Figure: Designing how our template cell will look, in “view” and “edit” mode

Next, we need to think about getting our actual list of options into our dropdown boxes. Change the DataSource property of both boxes to point to our main DataSet, and the DataMember to point to the child “reporter” table. Next, you need to choose the DataTextField (the field that contains the text options you want the dropdown to display) and the DataValueField (the field containing the key value for this option, such as an “id” field). As soon as we populate the DataSet, these dropdown boxes will automatically fill with values from our table.

When finished, right-click on the DataGrid and choose End Editing. Notice how your DataGrid appears now?

Figure: How the DataGrid looks so far, dropdown box and all

Next, let’s think about adding code. Much of this will be relatively standard; however, we’ll also need to do a little special processing. For example, we’ll need to write code to initially select the correct value from our dropdown field—taking the foreign key value and choosing an appropriate option from the list. We’ll also need to handle the update, by taking the value from our dropdown and putting it into the foreign key field, then cycling through the edited text boxes and updating the backend DataSet as you would usually. As you’ll see, the DataGrid really does very little of this work for you.

We’ll begin with a simple chunk of standard code, to be added in response to the page Load event:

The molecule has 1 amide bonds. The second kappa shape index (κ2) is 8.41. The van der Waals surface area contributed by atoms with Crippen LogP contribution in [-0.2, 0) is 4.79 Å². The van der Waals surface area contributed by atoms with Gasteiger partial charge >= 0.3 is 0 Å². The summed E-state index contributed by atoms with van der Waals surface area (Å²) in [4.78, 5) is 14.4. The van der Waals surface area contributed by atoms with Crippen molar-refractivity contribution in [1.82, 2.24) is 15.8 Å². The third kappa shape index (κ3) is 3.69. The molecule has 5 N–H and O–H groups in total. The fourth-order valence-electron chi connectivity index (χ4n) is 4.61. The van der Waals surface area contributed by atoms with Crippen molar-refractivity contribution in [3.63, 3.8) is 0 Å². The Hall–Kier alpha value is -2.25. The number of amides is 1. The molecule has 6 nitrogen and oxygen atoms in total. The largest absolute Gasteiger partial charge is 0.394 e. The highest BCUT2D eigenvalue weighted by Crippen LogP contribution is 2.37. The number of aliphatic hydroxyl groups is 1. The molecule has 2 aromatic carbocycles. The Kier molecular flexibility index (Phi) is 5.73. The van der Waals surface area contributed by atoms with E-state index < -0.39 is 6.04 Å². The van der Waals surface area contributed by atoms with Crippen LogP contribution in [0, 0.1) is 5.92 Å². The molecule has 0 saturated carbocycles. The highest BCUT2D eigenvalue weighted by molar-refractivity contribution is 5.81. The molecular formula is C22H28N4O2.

If Not IsPostBack Then
End If

Here, we’re simply using our two DataAdapters to fill our DataSet with two chunks of information: the table containing our parent “news article” data, and the child table containing our “reporter” data. We’ve already set the DataGrid DataSource and DataMember properties, so we simply do a .DataBind to put it into action.

This is all standard stuff. Next, we’re going to add a little special code to run after we’ve initiated the .DataBind. We’ll add it to respond to the grid ItemDataBound event, which fires once for every row “item” being displayed in a data bound DataGrid. Here goes:

' If this is a valid item...
If e.Item.ItemType = ListItemType.AlternatingItem Or _
  e.Item.ItemType = ListItemType.Item Then
  ' Retrieve the foreign key value
  Dim intForeignKey As Integer = _
  ' Find the dropdown containing our list of options
  Dim ddl As DropDownList = _
      CType(e.Item.FindControl("ddl1"), DropDownList)
  ' Select the correct entry in the dropdown
  ddl.SelectedIndex = _
      ddl.Items.IndexOf( _
End If

Here, we check that we’re dealing with a valid item. We then begin by retrieving our foreign key value (replace FOREIGN_KEY_COL_NUM with the column number containing your foreign key value. You may wish to use the Property Builder to help find the column number, remembering to start counting at zero and include any hidden fields). Next, we find our dropdown list on the row, then select the relevant item depending on the foreign key value. Do you see how that works?